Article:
In essence, the election fury of the opinion-forming set expresses a deep fear that Brexit will win yet another mandate. Amazingly, and with virtually no sense of shame, the Remain-leaning elites have overnight gone from saying ‘May has no mandate for Brexit’ to ‘How dare May seek a mandate for Brexit?’. This is because they know there’s a mandate for Brexit out there – a huge, populous one – and they are terrified, horrified, in fact, that it is being tapped into once again. They thought, or they hoped, that they had wrestled the issue of the EU and Britain’s political, economic and constitutional future back from the people and handed it back to clever legal minds and cool-headed politicos: people like them. The snap election scuppers this by inviting the people to have their say yet again. It’s this, the very stuff of democracy, that they fear.

And it is also this that democratic Brexiteers should welcome. This election is important, crucial in fact, because it allows us to clarify Brexit – the largest democratic mandate in British history but also one of the most agitated against, most feared, most demonised. The people’s cry for Brexit has been defamed and muddied by an elite disturbed that its technocratic power has been called into question. If the election allows us to spell out again what Brexit means, that is great. If it allows us to reassert the spirit of Brexit – the idea that the people’s will should be the strongest force in the land, and that politics should be the business of everyone – we should relish that. There are risks, of course. Huge risks. Lots of Brexiteers might not vote this time round. The Remain elite could make gains, given their resources and energy. The onus is on those of us who value Brexit and democracy, and the creation of a new politics that is more open and engaging, to get stuck in and sway the debate. But this should be seen as an opportunity, not a burden.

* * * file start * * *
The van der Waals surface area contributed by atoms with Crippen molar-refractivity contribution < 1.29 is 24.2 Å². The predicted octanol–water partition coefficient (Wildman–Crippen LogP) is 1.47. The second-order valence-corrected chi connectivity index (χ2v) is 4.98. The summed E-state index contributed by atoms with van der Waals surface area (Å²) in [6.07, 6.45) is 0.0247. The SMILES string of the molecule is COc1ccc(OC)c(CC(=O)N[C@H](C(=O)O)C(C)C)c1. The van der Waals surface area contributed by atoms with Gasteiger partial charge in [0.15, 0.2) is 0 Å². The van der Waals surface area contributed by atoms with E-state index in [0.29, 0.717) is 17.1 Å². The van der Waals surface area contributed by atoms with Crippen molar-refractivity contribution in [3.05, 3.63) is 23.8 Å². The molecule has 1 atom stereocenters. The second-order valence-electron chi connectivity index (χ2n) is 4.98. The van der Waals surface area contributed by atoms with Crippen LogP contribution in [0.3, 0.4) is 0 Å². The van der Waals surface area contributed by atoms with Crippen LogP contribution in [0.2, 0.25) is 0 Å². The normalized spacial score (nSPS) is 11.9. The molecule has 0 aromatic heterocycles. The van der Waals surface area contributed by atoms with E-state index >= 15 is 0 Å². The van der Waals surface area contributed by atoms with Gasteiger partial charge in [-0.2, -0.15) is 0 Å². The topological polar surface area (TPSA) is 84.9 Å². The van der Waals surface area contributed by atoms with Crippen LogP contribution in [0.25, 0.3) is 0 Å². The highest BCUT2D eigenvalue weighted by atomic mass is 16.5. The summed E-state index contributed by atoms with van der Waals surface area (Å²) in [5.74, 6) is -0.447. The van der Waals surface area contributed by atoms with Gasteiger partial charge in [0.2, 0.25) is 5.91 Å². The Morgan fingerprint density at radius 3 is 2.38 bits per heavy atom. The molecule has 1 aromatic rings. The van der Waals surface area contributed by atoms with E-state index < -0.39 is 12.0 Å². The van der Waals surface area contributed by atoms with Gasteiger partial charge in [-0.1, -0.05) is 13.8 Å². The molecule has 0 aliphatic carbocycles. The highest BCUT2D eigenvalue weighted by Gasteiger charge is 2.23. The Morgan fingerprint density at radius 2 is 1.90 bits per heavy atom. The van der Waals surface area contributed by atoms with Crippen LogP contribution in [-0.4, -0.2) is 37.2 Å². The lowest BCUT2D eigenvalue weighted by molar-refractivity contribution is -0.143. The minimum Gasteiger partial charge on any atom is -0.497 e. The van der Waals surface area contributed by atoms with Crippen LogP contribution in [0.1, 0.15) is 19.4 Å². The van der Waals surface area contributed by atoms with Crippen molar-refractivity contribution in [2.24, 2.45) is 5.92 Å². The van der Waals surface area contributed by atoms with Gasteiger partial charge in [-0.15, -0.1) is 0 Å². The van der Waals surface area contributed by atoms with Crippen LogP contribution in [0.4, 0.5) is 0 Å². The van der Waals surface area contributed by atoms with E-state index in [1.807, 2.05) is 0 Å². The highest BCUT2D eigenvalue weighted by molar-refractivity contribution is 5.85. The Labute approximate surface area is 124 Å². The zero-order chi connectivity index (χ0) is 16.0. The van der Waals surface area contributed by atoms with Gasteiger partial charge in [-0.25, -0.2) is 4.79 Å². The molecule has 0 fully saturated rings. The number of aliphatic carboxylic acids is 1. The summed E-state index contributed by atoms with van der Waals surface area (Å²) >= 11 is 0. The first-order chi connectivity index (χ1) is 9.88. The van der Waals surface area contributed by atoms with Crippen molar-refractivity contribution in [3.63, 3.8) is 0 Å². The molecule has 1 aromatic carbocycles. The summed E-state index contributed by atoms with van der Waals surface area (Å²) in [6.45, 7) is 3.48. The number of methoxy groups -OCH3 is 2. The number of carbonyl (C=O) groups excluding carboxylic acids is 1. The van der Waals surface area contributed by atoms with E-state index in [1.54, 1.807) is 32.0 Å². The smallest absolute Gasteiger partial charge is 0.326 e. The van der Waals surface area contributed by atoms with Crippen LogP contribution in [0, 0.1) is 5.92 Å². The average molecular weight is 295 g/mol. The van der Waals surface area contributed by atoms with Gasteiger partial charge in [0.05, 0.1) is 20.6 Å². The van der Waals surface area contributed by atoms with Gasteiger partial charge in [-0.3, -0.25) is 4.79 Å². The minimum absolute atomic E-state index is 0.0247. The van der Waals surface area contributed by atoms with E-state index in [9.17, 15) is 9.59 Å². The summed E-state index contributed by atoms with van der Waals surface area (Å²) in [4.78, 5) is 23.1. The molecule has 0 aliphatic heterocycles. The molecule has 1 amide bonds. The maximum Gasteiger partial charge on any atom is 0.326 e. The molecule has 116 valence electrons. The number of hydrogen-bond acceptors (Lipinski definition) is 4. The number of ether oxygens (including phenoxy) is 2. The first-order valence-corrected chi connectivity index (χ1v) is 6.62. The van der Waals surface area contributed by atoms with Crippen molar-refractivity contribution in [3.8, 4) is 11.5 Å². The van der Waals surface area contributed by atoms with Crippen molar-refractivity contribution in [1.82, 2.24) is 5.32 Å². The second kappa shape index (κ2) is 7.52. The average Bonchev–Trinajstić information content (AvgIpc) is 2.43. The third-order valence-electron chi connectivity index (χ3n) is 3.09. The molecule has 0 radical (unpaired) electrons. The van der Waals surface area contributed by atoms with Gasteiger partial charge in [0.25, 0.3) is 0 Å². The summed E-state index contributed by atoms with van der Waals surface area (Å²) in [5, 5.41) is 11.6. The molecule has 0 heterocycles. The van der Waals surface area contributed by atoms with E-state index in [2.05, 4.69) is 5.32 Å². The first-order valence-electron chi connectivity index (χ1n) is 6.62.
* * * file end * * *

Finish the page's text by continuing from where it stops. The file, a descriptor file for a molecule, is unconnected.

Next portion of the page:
Has May called this election because she loves democracy? Nope. Is she the best person to make Brexit happen? Not at all – she’s the thing that Brexit was a revolt against: a technocrat. And yet the snap election, possibly unwittingly, opens up the space for restating the Brexit worldview – which is essential following months of anti-Brexit fearmongering – and arguing for the realisation of people’s desire for a better, more democratic kind of politics. It also allows us to start saying what this democratic politics, this Brexit country, might look like. spiked plans to do both: to cut through the election fatigue, fear and fury, and make the case both for sustaining the Brexit spirit and for remaking politics so that it’s more alive, more populist, more progressive. Because if the Brexit era confirms anything, it’s that the old political categories, classes, parties and ideologies are done and dusted, zombies from another century, and this opens up the space for thinking in a new, uncluttered way about the future of society. Let’s not fear that thinking – let’s embrace it.

Brendan O’Neill is editor of spiked.

To enquire about republishing spiked’s content, a right to reply or to request a correction, please contact the managing editor, Viv Regan.

Topics Politics UK